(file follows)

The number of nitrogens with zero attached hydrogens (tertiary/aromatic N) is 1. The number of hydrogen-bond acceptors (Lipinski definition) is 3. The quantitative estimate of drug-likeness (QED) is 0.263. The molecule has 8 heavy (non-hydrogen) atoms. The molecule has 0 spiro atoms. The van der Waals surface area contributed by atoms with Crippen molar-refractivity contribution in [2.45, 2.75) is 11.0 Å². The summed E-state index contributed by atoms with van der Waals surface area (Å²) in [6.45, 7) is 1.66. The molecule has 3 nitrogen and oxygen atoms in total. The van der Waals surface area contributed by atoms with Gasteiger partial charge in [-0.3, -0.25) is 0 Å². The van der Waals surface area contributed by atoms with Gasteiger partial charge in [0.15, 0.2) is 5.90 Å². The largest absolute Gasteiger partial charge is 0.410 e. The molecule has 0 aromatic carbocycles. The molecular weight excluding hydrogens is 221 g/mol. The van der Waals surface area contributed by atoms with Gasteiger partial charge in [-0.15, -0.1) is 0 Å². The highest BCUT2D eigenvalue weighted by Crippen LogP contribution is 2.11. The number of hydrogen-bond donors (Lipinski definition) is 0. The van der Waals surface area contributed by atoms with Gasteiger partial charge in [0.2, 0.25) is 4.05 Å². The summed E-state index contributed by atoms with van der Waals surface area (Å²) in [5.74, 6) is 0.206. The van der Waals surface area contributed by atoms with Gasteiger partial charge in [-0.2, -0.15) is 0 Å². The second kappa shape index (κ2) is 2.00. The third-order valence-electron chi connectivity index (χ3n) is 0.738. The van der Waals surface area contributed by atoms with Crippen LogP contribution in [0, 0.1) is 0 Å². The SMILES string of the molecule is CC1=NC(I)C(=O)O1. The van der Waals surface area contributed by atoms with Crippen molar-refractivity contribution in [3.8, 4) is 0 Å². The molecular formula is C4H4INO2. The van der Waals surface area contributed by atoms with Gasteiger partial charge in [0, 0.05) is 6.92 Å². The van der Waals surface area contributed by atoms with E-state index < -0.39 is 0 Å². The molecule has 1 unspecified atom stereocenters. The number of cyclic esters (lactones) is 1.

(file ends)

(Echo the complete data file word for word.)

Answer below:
The number of nitrogens with zero attached hydrogens (tertiary/aromatic N) is 1. The number of hydrogen-bond acceptors (Lipinski definition) is 3. The quantitative estimate of drug-likeness (QED) is 0.263. The molecule has 8 heavy (non-hydrogen) atoms. The molecule has 0 spiro atoms. The van der Waals surface area contributed by atoms with Crippen molar-refractivity contribution in [2.45, 2.75) is 11.0 Å². The summed E-state index contributed by atoms with van der Waals surface area (Å²) in [6.45, 7) is 1.66. The molecule has 3 nitrogen and oxygen atoms in total. The van der Waals surface area contributed by atoms with Gasteiger partial charge in [-0.3, -0.25) is 0 Å². The van der Waals surface area contributed by atoms with Gasteiger partial charge in [0.15, 0.2) is 5.90 Å². The largest absolute Gasteiger partial charge is 0.410 e. The molecule has 0 aromatic carbocycles. The molecular weight excluding hydrogens is 221 g/mol. The van der Waals surface area contributed by atoms with Gasteiger partial charge in [-0.15, -0.1) is 0 Å². The highest BCUT2D eigenvalue weighted by Crippen LogP contribution is 2.11. The number of hydrogen-bond donors (Lipinski definition) is 0. The van der Waals surface area contributed by atoms with Gasteiger partial charge in [0.2, 0.25) is 4.05 Å². The summed E-state index contributed by atoms with van der Waals surface area (Å²) in [5.74, 6) is 0.206. The van der Waals surface area contributed by atoms with Gasteiger partial charge in [-0.2, -0.15) is 0 Å². The second kappa shape index (κ2) is 2.00. The third-order valence-electron chi connectivity index (χ3n) is 0.738. The van der Waals surface area contributed by atoms with Crippen LogP contribution in [0, 0.1) is 0 Å². The SMILES string of the molecule is CC1=NC(I)C(=O)O1. The van der Waals surface area contributed by atoms with Crippen molar-refractivity contribution in [3.8, 4) is 0 Å². The molecular formula is C4H4INO2. The van der Waals surface area contributed by atoms with Gasteiger partial charge in [0, 0.05) is 6.92 Å². The van der Waals surface area contributed by atoms with E-state index < -0.39 is 0 Å². The molecule has 1 unspecified atom stereocenters. The number of cyclic esters (lactones) is 1.